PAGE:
Michaelson and Munakata (2016) show more evidence for the relationship between social trust and delaying gratification. When children (age 4 years, 5 months, n = 34) observed an adult as trustworthy, they were able to wait for the reward, compared to when they observed the adult as untrustworthy they ate the treat thinking that, since they observed the adult as untrustworthy, they were not likely to get the second marshmallow than if they waited for the adult to return if they believed him to be untrustworthy. Ma et al (2018) also replicated these findings in a sample of 150 Chinese children aged 3 to 5 years old. They conclude that “there is more to delay of gratification than cognitive capacity, and they suggest that there are individual differences in whether children consider sacrificing for a future outcome to be worth the risk.” Those who had higher levels of generalized trust waited longer, even when age and level of executive functioning were controlled for.
Romer et al (2010) show that people who are more willing to take risks may be more likely to engage in risky behavior that provides insights to that specific individual on why delaying gratification and having patience leads to longer-term rewards. This is a case of social learning. However, people who are more willing to take risks have higher IQs than people who do not. Though SES was not controlled for, it is possible that the ability to delay gratification in this study came down to SES, with lower class people taking the money, while higher class people deferred. Raine et al (2002) showed a relationship between sensation seeking in 3-year-old children from Mauritius, which then was related to their ‘cognitive scores’ at age 11. As usual, parental occupation was used as a measure of ‘social class’, and since SES does not capture all aspects of social class then controlling for the variable does not seem to be too useful. Because a confound here could be that children from higher classes have more of a chance to sensation seek which may cause higher IQ scores due to cognitive enrichment. Either way, you can’t say that IQ ’causes’ delayed gratification since there are more robust predictors such as social trust.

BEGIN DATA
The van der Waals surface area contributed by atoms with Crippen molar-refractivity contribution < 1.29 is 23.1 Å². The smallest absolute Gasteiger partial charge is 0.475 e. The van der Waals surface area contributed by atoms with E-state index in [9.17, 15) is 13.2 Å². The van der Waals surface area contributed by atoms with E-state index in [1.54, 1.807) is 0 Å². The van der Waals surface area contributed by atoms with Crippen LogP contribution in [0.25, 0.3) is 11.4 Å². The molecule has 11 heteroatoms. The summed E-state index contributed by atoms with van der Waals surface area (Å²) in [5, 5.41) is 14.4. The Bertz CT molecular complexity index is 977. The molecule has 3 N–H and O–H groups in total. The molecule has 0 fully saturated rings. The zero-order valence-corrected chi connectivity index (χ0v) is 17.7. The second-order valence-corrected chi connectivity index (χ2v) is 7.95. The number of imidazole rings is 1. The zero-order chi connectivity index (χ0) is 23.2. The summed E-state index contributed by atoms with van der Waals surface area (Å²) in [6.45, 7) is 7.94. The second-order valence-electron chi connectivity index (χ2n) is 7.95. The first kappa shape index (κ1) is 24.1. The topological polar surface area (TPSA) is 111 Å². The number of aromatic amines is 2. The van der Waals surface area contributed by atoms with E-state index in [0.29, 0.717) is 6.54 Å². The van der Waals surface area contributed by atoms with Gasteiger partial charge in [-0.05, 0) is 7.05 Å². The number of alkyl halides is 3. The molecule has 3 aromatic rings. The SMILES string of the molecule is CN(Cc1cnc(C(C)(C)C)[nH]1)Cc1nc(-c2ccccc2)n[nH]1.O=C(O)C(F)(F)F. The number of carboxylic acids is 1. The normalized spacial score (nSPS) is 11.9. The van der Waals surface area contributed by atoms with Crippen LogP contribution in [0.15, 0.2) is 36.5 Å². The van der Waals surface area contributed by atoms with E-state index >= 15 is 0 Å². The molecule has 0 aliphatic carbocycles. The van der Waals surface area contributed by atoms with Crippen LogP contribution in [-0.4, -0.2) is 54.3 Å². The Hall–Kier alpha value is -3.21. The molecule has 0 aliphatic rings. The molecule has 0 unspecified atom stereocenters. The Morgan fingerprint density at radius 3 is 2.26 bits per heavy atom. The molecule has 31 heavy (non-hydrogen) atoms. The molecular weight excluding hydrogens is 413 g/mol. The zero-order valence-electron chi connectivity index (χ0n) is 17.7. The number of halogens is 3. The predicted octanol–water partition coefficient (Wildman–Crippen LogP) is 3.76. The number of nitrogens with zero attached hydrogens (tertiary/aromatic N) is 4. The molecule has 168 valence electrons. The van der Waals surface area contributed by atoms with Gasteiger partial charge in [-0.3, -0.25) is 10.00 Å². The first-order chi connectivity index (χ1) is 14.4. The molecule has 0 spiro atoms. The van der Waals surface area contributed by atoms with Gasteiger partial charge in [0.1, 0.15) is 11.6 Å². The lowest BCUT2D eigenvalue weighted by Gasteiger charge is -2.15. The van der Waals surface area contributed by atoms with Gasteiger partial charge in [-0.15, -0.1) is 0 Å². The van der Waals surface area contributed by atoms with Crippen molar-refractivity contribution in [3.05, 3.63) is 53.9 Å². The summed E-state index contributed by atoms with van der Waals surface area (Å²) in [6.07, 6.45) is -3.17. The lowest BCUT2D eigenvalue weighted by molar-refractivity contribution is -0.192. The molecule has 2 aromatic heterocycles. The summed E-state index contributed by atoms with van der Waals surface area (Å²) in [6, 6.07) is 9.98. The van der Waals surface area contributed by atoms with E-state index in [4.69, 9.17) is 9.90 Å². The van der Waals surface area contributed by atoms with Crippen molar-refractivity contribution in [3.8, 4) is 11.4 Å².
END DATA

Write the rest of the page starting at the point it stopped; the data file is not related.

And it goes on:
Though the relationship is there, what to make of it? Since exploring more leads to, theoretically, more chances to get things wrong and take risks by being impulsive, those who are more open to experience will have had more chances to learn from their impulsivity, and so learn to delay gratification through social learning and being more open. ‘IQ’ correlating with it, in my opinion, doesn’t matter too much; it just shows that there is a social learning component to delaying gratification.